Landscape Report


Hot and Dry Conditions Ahead

As I write this article, in a cool, air-conditioned office, I hear others talking about how hot it is outside.  I see weather app icons showing bold suns that stress how sunny and hot conditions are and will continue to be.  I read Special Weather Statements, issued by the National Weather Service, about an extended period of hot and humid conditions continuing.  It is that time of year, so how hot has it been and how long with these conditions continue?

Interestingly, as I look at the last 30 days, most of Indiana has been only one-to-two degrees (F) above normal with respect to average daily temperature with most of that influenced by the daily maximum (high) temperatures as opposed to the daily minimum (low) temperatures (Figure 1).  However, something atmospheric scientists call a “heat dome” has moved into our area.  These are typically rather large in spatial extent (i.e., regional, not state-sized) and tend to stick around for a while.  Due to this stagnation, winds are typically calmer, preventing both vertical mixing of the cooler air above and horizontal mixing from storm systems moving through the area.  Growing degree-day accumulations have therefore been increasing faster than normal and will continue to do so over the next few weeks.  Figures 2 and 3 show the accumulated modified growing degree days and departures from normal, respectively, since April 15th.  Across Indiana, these growing degree days have accumulated over 220 units higher than normal for this time of year.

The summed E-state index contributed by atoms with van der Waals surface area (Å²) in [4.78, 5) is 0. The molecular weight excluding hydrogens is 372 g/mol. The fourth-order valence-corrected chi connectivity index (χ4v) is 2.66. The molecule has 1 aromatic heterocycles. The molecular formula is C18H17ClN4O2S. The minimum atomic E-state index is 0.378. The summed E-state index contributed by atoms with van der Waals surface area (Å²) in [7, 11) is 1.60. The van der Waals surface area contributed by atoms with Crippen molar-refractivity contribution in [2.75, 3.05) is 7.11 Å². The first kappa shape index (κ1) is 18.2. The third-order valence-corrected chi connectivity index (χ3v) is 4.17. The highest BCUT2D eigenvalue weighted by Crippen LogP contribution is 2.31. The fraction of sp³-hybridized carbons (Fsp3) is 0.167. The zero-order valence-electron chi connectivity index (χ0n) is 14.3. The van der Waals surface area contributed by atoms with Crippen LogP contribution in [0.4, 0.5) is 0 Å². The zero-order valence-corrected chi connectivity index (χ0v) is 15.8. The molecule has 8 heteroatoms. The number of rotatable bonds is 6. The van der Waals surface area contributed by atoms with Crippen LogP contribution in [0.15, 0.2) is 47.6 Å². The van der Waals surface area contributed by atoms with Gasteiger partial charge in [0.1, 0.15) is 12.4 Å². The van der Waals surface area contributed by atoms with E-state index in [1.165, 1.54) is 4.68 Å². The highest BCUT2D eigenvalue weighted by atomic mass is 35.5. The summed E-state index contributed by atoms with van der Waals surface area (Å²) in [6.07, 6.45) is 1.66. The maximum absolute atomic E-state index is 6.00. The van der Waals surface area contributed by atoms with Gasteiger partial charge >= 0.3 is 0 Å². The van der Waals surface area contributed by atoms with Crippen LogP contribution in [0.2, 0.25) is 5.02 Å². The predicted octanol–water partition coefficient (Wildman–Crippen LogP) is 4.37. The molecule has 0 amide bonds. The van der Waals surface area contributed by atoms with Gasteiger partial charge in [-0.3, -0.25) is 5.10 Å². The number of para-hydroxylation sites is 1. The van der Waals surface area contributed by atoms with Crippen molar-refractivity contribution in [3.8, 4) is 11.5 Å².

When these stagnant conditions persist, a rapid intensification of drought is more likely.  Certainly, an extended period of little-to-no rain will cause a drought but combine that with above-normal temperatures and increased rates of evapotranspiration will occur.  That is what has been happening over the past few weeks and has led to the U.S. Drought Monitor introducing “Abnormally Dry (D0)” status across much of Indiana (Figure 4). Another characteristic of these stagnant high-pressure areas is that any precipitation that might occur is likely to be very light and localized.  Therefore, widespread improvement is unlikely until this system gets pushed out of the region and a more active weather pattern can set in.

According to the national Climate Prediction Center, there is high confidence that above-normal conditions will continue in our area through the rest of June and into early July.  The big question is whether there will be enough precipitation during this period.  Climate prediction models are only slightly favoring above-normal precipitation over this two-week period with higher chances early on.  Even then, I would expect amounts to be relatively localized and short-lived.  The current 7-day forecast of precipitation is predicting only 0.25”-0.5” in southern Indiana with higher amounts for the northern part of the state (Figure 5).  Combine this with the 7-day forecast of reference evapotranspiration – that range from 1.5”-1.75” — and there is likely to be a moisture deficit developing quickly.

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